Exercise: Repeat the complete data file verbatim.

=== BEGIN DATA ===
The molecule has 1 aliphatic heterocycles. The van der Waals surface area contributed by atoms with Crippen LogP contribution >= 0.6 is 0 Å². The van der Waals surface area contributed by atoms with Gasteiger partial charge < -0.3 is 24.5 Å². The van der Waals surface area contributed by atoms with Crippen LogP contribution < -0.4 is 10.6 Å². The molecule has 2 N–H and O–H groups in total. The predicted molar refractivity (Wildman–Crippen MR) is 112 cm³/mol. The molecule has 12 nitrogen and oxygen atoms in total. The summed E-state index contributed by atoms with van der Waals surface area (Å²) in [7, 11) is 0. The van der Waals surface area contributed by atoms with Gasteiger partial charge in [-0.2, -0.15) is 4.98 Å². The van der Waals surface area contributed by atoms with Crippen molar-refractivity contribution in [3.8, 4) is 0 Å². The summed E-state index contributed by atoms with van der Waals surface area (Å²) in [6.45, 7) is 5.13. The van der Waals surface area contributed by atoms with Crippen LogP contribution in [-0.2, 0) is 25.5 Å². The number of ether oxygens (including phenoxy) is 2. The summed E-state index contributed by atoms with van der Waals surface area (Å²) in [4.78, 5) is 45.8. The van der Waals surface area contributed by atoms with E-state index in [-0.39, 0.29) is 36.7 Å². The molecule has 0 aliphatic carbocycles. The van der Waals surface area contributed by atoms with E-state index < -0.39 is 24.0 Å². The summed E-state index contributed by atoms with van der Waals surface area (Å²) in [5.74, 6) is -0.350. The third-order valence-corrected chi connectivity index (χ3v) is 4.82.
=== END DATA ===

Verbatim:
The molecule has 1 aliphatic heterocycles. The van der Waals surface area contributed by atoms with Crippen LogP contribution >= 0.6 is 0 Å². The van der Waals surface area contributed by atoms with Gasteiger partial charge < -0.3 is 24.5 Å². The van der Waals surface area contributed by atoms with Crippen LogP contribution < -0.4 is 10.6 Å². The molecule has 2 N–H and O–H groups in total. The predicted molar refractivity (Wildman–Crippen MR) is 112 cm³/mol. The molecule has 12 nitrogen and oxygen atoms in total. The summed E-state index contributed by atoms with van der Waals surface area (Å²) in [7, 11) is 0. The van der Waals surface area contributed by atoms with Gasteiger partial charge in [-0.2, -0.15) is 4.98 Å². The van der Waals surface area contributed by atoms with Crippen molar-refractivity contribution in [3.8, 4) is 0 Å². The summed E-state index contributed by atoms with van der Waals surface area (Å²) in [6.45, 7) is 5.13. The van der Waals surface area contributed by atoms with Crippen LogP contribution in [-0.2, 0) is 25.5 Å². The number of ether oxygens (including phenoxy) is 2. The summed E-state index contributed by atoms with van der Waals surface area (Å²) in [4.78, 5) is 45.8. The van der Waals surface area contributed by atoms with E-state index in [-0.39, 0.29) is 36.7 Å². The molecule has 0 aliphatic carbocycles. The van der Waals surface area contributed by atoms with E-state index < -0.39 is 24.0 Å². The summed E-state index contributed by atoms with van der Waals surface area (Å²) in [5.74, 6) is -0.350. The third-order valence-corrected chi connectivity index (χ3v) is 4.82.